Precisely. Now this approach is in full effect for the health reform battle. And once again, Democrats seem blind-sided and flummoxed by the right’s extreme, game-changing rhetoric. HuffPost’s Sam Stein reports that the White House is “frustrated and confused by Palin, Limbaugh and Hannity.” But this has all been telegraphed for years, from Ann Coulter slandering 911 widows and being cheered by NBC and other media outlets, to John Kerry being swift-boated for volunteering to face bombs and bullets for his country.
In the inchoate anti-Obama rage manifesting itself today, we’re seeing the results of years of radical rhetoric on the part of talk show hosts and pundits like Limbaugh, Hannity, Savage, O’Reilly and Coulter. Driving across America, it’s astounding to realize how much venom is spewed, how much fury is piped into the ears and minds of Americans who tune in by the millions to these rage-mongers. The right loves to point to people like Cindy Sheehan to suggest that the left is equally culpable for degrading the national dialogue, but seriously, there’s hardly a comparison between a multi-millionaire like Limbaugh bashing ‘libruls’ day in day out and a woman who lost her son in a war, especially one we now discover was about Gog and Magog.
Eric Burns [formerly] of Media Matters writes about the pernicious effects of this avalanche of anger:
After months of bombardment, just 42 percent of Republicans nationwide believe Obama is even a citizen. Only 47 percent of all Southerners believe this indisputable fact. Not surprisingly, on the legislative side, the public is increasingly divided over signature Democratic efforts. Despite overwhelming agreement that health care reform is needed, recent polling has found that nearly 50 percent of respondents feel that Obama’s health care plan is a “bad idea.” This confusion and discontent is exactly what conservatives are working to cultivate and exploit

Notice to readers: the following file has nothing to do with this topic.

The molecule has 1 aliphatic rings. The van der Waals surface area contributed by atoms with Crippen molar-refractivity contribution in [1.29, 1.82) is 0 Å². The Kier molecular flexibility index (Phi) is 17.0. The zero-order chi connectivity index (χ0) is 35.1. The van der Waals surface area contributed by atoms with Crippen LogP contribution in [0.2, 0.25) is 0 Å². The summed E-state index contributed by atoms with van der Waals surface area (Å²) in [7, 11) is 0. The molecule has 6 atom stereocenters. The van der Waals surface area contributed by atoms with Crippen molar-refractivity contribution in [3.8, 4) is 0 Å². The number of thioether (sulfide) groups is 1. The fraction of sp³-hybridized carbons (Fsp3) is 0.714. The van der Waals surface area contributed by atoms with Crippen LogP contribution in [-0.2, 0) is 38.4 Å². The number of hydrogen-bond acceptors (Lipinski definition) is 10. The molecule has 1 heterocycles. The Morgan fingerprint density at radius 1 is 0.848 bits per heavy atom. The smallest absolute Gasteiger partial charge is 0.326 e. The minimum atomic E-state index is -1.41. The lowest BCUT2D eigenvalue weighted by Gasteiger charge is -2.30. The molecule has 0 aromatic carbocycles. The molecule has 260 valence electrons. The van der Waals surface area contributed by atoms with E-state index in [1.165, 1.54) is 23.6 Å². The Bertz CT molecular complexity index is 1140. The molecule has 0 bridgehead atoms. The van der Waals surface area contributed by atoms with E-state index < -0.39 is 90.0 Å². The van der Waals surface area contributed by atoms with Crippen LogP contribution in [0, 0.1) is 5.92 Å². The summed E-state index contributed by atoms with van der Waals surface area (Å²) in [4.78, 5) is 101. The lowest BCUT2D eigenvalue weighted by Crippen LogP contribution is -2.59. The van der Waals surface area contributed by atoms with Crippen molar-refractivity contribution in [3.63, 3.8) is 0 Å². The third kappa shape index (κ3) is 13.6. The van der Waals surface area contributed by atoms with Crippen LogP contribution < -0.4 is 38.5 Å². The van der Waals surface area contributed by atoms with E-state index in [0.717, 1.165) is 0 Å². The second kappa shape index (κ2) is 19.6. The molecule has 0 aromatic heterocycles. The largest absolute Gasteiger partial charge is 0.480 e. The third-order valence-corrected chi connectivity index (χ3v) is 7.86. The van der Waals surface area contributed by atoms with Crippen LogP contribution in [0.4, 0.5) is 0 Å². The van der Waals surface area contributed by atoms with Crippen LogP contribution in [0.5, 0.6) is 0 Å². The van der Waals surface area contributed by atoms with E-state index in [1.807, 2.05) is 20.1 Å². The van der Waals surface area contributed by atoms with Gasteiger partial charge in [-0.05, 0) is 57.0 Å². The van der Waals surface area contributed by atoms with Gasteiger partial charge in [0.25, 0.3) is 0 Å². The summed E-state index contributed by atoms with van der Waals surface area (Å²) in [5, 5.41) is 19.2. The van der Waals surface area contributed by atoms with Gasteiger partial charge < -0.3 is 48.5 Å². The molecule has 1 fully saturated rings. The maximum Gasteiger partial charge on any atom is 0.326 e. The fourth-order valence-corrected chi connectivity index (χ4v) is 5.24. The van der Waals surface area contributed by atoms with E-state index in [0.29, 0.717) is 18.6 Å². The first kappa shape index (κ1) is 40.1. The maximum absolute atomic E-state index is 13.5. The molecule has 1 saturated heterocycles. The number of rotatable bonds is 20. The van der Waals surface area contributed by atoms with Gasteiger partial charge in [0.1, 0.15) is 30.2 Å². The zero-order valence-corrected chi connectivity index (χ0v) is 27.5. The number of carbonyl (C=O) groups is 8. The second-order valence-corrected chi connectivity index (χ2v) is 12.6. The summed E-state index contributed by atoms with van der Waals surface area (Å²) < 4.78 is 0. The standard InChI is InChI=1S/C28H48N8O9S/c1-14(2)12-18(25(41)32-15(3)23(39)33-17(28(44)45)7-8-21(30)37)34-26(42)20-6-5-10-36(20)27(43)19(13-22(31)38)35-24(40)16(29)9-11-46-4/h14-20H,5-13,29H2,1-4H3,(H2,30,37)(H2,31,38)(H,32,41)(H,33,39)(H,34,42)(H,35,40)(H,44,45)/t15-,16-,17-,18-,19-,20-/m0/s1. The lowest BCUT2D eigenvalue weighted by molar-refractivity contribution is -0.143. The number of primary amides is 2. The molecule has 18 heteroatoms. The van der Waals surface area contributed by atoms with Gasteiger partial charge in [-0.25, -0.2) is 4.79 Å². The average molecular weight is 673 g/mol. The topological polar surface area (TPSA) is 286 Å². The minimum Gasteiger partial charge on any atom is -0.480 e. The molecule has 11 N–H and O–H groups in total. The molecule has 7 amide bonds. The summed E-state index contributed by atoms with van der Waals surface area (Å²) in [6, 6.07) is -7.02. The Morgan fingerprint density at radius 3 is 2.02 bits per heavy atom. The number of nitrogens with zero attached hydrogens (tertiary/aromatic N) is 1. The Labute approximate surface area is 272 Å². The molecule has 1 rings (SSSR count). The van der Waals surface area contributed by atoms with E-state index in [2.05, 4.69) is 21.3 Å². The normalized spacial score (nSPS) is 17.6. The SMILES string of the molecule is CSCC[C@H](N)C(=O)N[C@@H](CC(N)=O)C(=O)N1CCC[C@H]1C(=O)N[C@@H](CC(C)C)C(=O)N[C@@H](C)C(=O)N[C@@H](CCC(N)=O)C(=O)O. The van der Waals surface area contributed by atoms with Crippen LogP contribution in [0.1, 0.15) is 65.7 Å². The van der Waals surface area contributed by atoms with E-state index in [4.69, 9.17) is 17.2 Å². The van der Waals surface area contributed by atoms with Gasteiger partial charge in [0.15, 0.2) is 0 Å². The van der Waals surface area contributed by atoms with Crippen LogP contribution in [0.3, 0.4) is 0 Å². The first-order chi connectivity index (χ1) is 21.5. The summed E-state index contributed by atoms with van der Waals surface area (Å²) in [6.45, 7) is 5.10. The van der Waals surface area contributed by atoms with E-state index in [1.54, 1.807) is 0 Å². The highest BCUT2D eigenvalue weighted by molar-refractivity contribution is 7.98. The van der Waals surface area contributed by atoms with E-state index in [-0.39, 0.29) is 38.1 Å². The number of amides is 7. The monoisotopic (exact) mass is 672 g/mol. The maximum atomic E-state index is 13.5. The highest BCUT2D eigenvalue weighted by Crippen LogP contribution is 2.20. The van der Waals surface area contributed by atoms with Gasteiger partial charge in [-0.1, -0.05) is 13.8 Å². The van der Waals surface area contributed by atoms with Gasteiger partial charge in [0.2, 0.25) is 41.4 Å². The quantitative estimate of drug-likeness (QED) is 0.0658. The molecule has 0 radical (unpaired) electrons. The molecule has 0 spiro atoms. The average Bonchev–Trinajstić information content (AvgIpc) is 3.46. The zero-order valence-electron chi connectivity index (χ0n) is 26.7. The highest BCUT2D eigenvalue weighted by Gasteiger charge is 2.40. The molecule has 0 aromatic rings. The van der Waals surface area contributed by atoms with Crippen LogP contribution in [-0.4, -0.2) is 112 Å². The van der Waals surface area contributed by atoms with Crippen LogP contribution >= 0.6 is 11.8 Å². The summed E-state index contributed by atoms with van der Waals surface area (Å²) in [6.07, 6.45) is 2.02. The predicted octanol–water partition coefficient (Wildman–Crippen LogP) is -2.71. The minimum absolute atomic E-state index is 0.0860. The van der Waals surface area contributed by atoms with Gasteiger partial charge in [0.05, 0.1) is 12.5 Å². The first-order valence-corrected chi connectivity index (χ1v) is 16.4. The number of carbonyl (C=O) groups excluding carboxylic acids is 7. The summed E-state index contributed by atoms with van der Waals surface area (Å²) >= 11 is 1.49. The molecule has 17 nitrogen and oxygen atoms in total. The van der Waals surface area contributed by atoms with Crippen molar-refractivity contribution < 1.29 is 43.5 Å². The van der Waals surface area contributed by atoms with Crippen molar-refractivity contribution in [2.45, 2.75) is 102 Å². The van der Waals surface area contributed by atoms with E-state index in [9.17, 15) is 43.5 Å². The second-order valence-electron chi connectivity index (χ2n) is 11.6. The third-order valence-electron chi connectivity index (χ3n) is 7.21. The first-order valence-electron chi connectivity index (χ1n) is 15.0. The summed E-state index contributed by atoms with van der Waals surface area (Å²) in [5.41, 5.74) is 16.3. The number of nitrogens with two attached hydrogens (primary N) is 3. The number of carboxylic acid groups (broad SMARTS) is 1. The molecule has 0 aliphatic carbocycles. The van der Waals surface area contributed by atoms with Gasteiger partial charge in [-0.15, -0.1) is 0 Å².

So when the left mocks ‘birthers’ and ‘teabaggers’ and ‘death panels’, we should keep in mind that there is a larger and more sinister strategic imperative in play, namely, to move the debate to the far right. Granted, it may not be a conscious strategy on the part of ordinary Americans voicing their fears about “government takeovers” and “socialism.” For these citizens, the desire to “take their country back” stems from genuine emotions and beliefs, albeit emotions and beliefs carefully stoked by a still potent rightwing message machine using think-tank-crafted soundbites. Put more bluntly, a lot of these protesters really believe what they’re saying. What’s distressing (and deplorable) is how wrong-headed some of it is. And what’s disgusting is when it devolves into racism and xenophobia.
How to deal with the problem? On health care, the countervailing approach would have been to start from a solid progressive position and negotiate from there. It’s still likely that the White House will manage to push through a health care bill – and the media will cheer it as a victory. But because the terms of the debate were ceded early on by Democrats, we will end up with something far weaker than we could and should have.
A year later, I posted this follow up:
In both posts, I assumed that Obama and Democrats wanted progressive results but were incapable of achieving them.
However in recent months, there’s a growing consensus on the left that Obama wants the anti-progressive results he’s getting. Where many attributed the bad results to chronic Democratic ineptitude, now the sense is that Obama’s beliefs are at direct odds with the progressive movement and he is negotiating for what he believes in, the left be damned.
Beltway observers see this as a ‘move to the center’ and a healthy thing for Obama’s 2012 prospects. But the White House’s calculus that netroots rage won’t have a decisive effect on the 2012 election may be a big mistake.
Time will tell.